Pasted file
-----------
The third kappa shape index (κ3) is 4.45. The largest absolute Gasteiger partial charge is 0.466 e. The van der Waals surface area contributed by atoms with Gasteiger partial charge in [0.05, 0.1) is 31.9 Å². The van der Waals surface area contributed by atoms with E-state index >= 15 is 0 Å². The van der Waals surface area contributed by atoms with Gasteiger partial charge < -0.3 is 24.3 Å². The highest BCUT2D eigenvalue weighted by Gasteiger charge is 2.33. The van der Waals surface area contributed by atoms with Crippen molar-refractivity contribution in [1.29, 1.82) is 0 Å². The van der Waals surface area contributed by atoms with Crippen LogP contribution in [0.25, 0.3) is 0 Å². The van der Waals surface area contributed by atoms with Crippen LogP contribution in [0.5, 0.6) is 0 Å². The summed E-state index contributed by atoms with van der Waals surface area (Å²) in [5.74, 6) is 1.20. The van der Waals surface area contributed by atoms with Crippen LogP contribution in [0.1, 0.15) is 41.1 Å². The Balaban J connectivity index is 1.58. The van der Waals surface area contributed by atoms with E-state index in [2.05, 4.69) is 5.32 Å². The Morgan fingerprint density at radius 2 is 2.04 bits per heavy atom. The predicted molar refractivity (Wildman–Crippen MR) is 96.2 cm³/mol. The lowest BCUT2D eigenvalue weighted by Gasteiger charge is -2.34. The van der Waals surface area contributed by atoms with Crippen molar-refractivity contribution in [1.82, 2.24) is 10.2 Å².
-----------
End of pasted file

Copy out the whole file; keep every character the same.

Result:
The third kappa shape index (κ3) is 4.45. The largest absolute Gasteiger partial charge is 0.466 e. The van der Waals surface area contributed by atoms with Gasteiger partial charge in [0.05, 0.1) is 31.9 Å². The van der Waals surface area contributed by atoms with E-state index >= 15 is 0 Å². The van der Waals surface area contributed by atoms with Gasteiger partial charge < -0.3 is 24.3 Å². The highest BCUT2D eigenvalue weighted by Gasteiger charge is 2.33. The van der Waals surface area contributed by atoms with Crippen molar-refractivity contribution in [1.29, 1.82) is 0 Å². The van der Waals surface area contributed by atoms with Crippen LogP contribution in [0.25, 0.3) is 0 Å². The van der Waals surface area contributed by atoms with Crippen LogP contribution in [0.5, 0.6) is 0 Å². The summed E-state index contributed by atoms with van der Waals surface area (Å²) in [5.74, 6) is 1.20. The van der Waals surface area contributed by atoms with Crippen LogP contribution in [0.1, 0.15) is 41.1 Å². The Balaban J connectivity index is 1.58. The van der Waals surface area contributed by atoms with E-state index in [2.05, 4.69) is 5.32 Å². The Morgan fingerprint density at radius 2 is 2.04 bits per heavy atom. The predicted molar refractivity (Wildman–Crippen MR) is 96.2 cm³/mol. The lowest BCUT2D eigenvalue weighted by Gasteiger charge is -2.34. The van der Waals surface area contributed by atoms with Crippen molar-refractivity contribution in [1.82, 2.24) is 10.2 Å².